In this study, the respiratory navigator was slightly shifted away from the dome of the right hemi-diaphragm to minimize PV inflow artifacts. Nevertheless, the efficiency of this strategy could be decreased in the presence of certain orientation/anatomies of the heart, as suggested by the slightly lower sharpness measurements obtained in the right PVs. Several approaches have been recently proposed to reduce PV inflow artifacts by modifying the timing of the navigator restore pulse [55] or the timing of the actual navigator signal acquisition [39]. However, these methods were not used in our study.

The proposed sequence is also independent of the breath-hold ability of the patient and does not require any specific breathing pattern. This approach is thus well suitable and compatible with a contrast-enhanced CMR clinical exam. Furthermore, conventional first pass CE-PV MRA may fail with inaccurate first pass timing prediction or in patients with inability to sustain a 20-25 seconds breath-hold. Therefore, our approach represents a valuable CE- alternative PV MRA protocol which could be immediately run when the conventional first pass CE-PV MRA protocol fails.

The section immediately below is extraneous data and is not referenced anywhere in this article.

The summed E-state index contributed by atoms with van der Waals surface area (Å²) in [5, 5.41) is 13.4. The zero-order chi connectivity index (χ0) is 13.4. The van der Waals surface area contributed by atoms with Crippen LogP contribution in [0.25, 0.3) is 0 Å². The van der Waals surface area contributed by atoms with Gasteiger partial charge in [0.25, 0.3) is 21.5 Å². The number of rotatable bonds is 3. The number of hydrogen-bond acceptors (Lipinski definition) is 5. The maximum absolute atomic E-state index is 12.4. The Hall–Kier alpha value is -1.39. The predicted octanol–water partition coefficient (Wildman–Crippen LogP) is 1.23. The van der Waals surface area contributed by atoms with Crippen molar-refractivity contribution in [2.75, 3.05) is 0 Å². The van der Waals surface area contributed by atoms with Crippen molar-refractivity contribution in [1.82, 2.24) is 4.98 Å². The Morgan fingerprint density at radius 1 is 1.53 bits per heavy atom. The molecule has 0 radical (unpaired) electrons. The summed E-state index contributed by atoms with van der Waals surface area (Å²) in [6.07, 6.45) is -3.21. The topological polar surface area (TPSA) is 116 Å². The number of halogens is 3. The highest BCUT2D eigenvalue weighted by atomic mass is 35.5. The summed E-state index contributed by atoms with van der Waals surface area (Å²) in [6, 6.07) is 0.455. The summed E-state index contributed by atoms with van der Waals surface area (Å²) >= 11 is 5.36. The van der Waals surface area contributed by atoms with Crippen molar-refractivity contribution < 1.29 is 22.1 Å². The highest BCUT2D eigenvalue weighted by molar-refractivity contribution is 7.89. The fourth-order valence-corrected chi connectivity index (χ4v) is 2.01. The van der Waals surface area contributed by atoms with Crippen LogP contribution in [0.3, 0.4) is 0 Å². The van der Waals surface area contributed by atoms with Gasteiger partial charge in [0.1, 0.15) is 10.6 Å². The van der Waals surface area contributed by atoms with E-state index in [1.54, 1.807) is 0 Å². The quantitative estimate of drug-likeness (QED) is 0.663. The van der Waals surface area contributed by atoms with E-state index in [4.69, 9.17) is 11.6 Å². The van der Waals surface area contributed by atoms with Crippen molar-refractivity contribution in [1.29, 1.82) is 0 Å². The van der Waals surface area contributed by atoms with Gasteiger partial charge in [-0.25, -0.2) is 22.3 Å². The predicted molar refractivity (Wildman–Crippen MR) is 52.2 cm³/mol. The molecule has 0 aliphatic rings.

The proposed sequence has been designed for patients being imaged in sinus rhythm since the majority of patients with paroxysmal AF are most of the time in sinus rhythm during MR imaging. Since all patients in this study were in sinus rhythm at the time of imaging, the impact of AF event on image quality was not quantified. However, the presence of AF event during imaging is expected to create substantial motion/blurring artifacts using the proposed sequence. Further studies are warranted to evaluate this approach in patients being imaged during AF events.